Bond is back


The newest 007 installment is no disappointment. Opening with a thrilling scene that takes place in Mexico City, Bond finds himself in the helicopter of the target he is trying to pursue, and kill. As Bond wrestles for control, the fate of not only Britain’s greatest special agent is in question, but also the thousands of spectators gathered for the celebration of the Day of the Dead. Nearly thrown from the helicopter, which twists, turns and climbs at seemingly impossible angles, Bond, of course, survives, and thankfully so, because the action scenes that follow are no less thrilling.

No Bond movie is complete, it seems, without beautiful women for Bond to pursue and protect. Bond finds them this time in the wife of the subject he first pursues and kills, and then in the daughter of another subject who he is asked to find and protect. So, whether the wife of one assassin, or the innocent daughter of another, Bond keeps the audience guessing who, exactly, he will sleep with next.

The first is love at first sight, with Bond exchanging key information between kisses. The second is more of a victory celebration at the pair’s survival after a terrifying attack on a train.

Perhaps, all Bond movies must toe the line between action and excitement, and what audiences are willing to take as believable. The train scene in “Spectre” might leave some dissatisfied with how Bond and the women he is charged with protecting not only survive the attack by one vary large and determined enemy, but somehow escape scrutiny or repercussions for destroying a train’s worth of property. Special agents sometimes need to escape such scrutiny in order for the movie to go on, or in this case, in order for the series to continue.

Speaking of that, Daniel Craig is noticeably getting older. He probably could not be faulted for making this his last appearance as Bond. Bond movies seem to come out in pairs, separated only by a few years; so, either the next one will be out soon, or perhaps the next movie in the series will feature an entirely new Bond. If the action in “Spectre” can be matched in the next Bond movie, Craig will not likely face much criticism if his streak continues.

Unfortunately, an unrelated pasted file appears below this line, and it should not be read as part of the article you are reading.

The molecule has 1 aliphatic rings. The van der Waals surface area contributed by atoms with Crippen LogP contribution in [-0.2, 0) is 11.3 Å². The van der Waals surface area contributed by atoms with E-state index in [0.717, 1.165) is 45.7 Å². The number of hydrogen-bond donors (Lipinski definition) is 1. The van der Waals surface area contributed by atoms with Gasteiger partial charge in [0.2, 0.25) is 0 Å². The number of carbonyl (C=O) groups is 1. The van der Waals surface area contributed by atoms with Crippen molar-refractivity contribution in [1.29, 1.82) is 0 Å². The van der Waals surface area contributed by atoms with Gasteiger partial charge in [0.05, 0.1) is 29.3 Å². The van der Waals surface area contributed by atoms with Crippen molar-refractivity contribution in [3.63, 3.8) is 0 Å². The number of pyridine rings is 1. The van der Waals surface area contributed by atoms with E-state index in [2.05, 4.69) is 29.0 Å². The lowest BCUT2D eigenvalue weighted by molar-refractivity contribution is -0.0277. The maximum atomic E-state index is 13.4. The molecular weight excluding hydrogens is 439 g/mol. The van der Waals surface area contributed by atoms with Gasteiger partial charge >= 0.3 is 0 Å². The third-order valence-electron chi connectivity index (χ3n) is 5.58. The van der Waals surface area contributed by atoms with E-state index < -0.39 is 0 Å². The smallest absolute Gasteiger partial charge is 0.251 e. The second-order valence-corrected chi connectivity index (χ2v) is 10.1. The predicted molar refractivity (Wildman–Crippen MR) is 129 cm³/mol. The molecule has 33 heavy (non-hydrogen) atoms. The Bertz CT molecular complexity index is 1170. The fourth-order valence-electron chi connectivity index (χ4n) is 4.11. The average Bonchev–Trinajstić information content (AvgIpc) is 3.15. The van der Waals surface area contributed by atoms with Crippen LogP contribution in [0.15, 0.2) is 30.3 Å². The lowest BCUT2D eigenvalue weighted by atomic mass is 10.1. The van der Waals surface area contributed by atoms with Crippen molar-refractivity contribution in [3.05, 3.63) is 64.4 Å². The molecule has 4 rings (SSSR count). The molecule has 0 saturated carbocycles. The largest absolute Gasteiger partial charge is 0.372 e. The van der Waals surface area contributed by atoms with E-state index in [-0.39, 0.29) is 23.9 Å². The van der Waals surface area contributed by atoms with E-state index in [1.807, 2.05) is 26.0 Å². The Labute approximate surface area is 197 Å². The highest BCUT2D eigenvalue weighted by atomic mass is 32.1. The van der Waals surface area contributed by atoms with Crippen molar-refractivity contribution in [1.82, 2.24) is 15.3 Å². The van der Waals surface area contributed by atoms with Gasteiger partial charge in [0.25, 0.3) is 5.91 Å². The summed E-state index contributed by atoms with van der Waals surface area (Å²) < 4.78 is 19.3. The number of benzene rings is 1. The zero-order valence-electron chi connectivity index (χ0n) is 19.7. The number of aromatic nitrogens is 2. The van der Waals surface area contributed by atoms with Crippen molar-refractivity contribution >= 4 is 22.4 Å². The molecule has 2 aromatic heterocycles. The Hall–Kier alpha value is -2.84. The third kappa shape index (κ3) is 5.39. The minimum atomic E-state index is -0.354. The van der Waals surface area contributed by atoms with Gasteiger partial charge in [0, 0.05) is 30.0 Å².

In a thrilling mountain top scene, Bond makes contact with the daughter of a former assassin he attempted to use as a source. Rejecting Bond’s warning, and assistance, the daughter has Bond forcibly removed from the building, only to be taken hostage herself by the enemy.

While the hostage takers dart off in a caravan of SUVs, Bond pursues in a single-engine airplane, which turns snow mobile once its wings are chopped off by the mountain trees. Bond is later rewarded for his hard work when the same women ends up saving his own life.

Those with a queasy stomach may find difficulty watching a particularly gruesome torture scene, in which Bond is subjected to drills that threaten to destroy his memory—supposedly coming within inches of wiping his brain of most of his life.

Thanks to a special explosive laden watch, Bond is able to remove it and then give it to Lea Seydoux’s character, who then tosses it at the enemy just as it explodes.

Bond fans are not likely to be disappointed with “Spectre” which jumps from country to country, villain to villain, and woman to woman as quickly and seamlessly as anyone would expect. For the classic Bond experience, consider catching “Spectre” while it is still in theaters.

Print Friendly, PDF & Email